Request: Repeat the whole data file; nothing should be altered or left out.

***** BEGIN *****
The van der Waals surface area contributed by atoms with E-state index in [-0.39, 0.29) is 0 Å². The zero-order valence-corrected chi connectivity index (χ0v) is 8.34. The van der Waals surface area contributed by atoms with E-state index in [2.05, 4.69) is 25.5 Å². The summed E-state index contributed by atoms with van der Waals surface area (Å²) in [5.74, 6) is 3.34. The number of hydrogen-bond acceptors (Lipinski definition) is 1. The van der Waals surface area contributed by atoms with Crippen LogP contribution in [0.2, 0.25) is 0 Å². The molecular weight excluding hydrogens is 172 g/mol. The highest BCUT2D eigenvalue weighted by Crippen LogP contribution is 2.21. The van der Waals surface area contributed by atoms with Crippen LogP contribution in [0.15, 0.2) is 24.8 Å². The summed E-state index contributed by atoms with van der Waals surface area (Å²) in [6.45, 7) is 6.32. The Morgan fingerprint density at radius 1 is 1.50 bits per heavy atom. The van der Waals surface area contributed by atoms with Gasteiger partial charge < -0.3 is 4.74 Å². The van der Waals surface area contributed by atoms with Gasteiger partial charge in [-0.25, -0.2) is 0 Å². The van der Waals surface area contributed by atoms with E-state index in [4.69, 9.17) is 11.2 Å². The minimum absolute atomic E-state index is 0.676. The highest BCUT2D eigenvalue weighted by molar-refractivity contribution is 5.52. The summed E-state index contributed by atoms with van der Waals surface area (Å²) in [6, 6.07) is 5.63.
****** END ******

The van der Waals surface area contributed by atoms with E-state index in [-0.39, 0.29) is 0 Å². The zero-order valence-corrected chi connectivity index (χ0v) is 8.34. The van der Waals surface area contributed by atoms with E-state index in [2.05, 4.69) is 25.5 Å². The summed E-state index contributed by atoms with van der Waals surface area (Å²) in [5.74, 6) is 3.34. The number of hydrogen-bond acceptors (Lipinski definition) is 1. The van der Waals surface area contributed by atoms with Crippen LogP contribution in [0.2, 0.25) is 0 Å². The molecular weight excluding hydrogens is 172 g/mol. The highest BCUT2D eigenvalue weighted by Crippen LogP contribution is 2.21. The van der Waals surface area contributed by atoms with Crippen LogP contribution in [0.15, 0.2) is 24.8 Å². The summed E-state index contributed by atoms with van der Waals surface area (Å²) in [6.45, 7) is 6.32. The Morgan fingerprint density at radius 1 is 1.50 bits per heavy atom. The van der Waals surface area contributed by atoms with Gasteiger partial charge < -0.3 is 4.74 Å². The van der Waals surface area contributed by atoms with Gasteiger partial charge in [-0.25, -0.2) is 0 Å². The van der Waals surface area contributed by atoms with E-state index in [4.69, 9.17) is 11.2 Å². The minimum absolute atomic E-state index is 0.676. The highest BCUT2D eigenvalue weighted by molar-refractivity contribution is 5.52. The summed E-state index contributed by atoms with van der Waals surface area (Å²) in [6, 6.07) is 5.63.